Reply
  2. I once had some higher ups visit from Corporate. I had a van at the time and it was ideal to take us all to dinner that evening. However those in the back seats soon began to complain about a very unpleasant smell. A strong Glaswegian accent cut straight to the point letting me know in in no uncertain terms what the problem was; I had left my waders and boots in the back of the van … oops! It still makes me laugh!

    Reply
  3. Dom, While I appreciate your colorful descriptions of “wader Funk” solutions, I’m a great believer in an ounce of prevention being worth a pound of cure (or burning your waders periodically). As the inventor and installer of EZ-P waterproof relief zippers in hundreds of used waders, I will offer that I (and my wife) have smelled the worst of the worst when it comes to bacteria ridden urinary odors. The first thing we do when we remove the waders from their shipping box and turn them inside out on our converted pool table is to spray the entire offensive area down with isopropyl alcohol (active ingredient in hand sanitizer), then give them a shot of Fabreeze as needed. I submit that the best way to stop wader odor is to STOP Peeing in them! Of course the best way to avoid growing urine fed cultures and their resulting fumes, is to let me install an EZ-P zipper! Bill bjuniata@verizon.net

    Reply
  4. I know a friend who needs to read this little article…maybe then he’ll get the point !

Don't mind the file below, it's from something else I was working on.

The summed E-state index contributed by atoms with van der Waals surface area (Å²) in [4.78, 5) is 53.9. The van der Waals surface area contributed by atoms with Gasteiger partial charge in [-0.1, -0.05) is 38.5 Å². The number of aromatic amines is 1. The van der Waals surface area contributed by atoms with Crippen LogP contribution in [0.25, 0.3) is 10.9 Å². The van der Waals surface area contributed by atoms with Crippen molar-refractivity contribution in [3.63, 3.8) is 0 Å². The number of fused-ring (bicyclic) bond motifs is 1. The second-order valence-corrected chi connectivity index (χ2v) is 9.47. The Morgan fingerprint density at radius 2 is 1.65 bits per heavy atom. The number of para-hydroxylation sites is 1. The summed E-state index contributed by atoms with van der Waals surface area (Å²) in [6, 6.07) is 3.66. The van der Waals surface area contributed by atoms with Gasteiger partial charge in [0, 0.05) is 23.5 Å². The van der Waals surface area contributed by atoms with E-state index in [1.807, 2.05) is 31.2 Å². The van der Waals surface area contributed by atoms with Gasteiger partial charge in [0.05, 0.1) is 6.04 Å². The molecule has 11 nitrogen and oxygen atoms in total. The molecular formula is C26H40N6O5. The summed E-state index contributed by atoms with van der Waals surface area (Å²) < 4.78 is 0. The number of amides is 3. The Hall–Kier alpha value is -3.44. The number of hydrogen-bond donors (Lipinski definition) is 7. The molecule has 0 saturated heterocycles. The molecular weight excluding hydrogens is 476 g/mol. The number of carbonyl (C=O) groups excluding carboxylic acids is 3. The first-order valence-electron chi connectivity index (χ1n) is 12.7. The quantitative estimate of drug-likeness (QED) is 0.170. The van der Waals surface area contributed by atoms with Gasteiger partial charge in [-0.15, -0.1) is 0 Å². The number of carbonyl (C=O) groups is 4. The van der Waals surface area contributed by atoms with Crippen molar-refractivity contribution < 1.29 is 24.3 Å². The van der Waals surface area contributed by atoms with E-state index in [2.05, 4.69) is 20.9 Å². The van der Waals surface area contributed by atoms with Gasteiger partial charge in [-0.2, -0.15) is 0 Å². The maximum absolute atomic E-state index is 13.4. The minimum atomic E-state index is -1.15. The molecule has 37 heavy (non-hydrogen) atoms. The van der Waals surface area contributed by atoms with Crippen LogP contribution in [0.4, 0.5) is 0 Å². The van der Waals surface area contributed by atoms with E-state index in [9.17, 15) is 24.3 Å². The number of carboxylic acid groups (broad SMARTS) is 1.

Reply
  5. I think the biggest (but not only) breathable wader stench problem is in the bootie. Neoprene obviously doesn’t breath. And since it’s a pain to turn the waders inside-out every time to clean or even dry the booties out, we don’t do it. Here’s something I came upon by accident.

    For steelhead fishing in 32 degree water, I typically wear 5 mm neoprene socks over the Darn Tough Mountaineering socks you recommend for cold weather (love them). Since I had to buy over-sized boots to accommodate them, I found the boots were too loose in warm weather unless I wore the neoprene socks. I thought they’d be way too hot, but since your feet are in the water, it’s not a problem. What I found was that it’s a piece of cake to take these booties off, invert them EVERY time (even between morning and evening trips) and quickly wash and dry them overnight whenever needed. I’ve since switched to 2 mm ankle-high neoprene socks and smaller boots for warm weather fishing. There’s no way to avoid having your feet in neoprene (except wet-wading, of course), so it’s really no less comfortable to have a second, easily removable neoprene layer in there. There’s no “breathing” going on down there either way. It’s worked well for me.

    Reply

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Domenick Swentosky

Central Pennsylvania

Hi. I’m a father of two young boys, a husband, author, fly fishing guide and a musician. I fish for wild brown trout in the cool limestone waters of Central Pennsylvania year round. This is my home, and I love it. Friends. Family. And the river.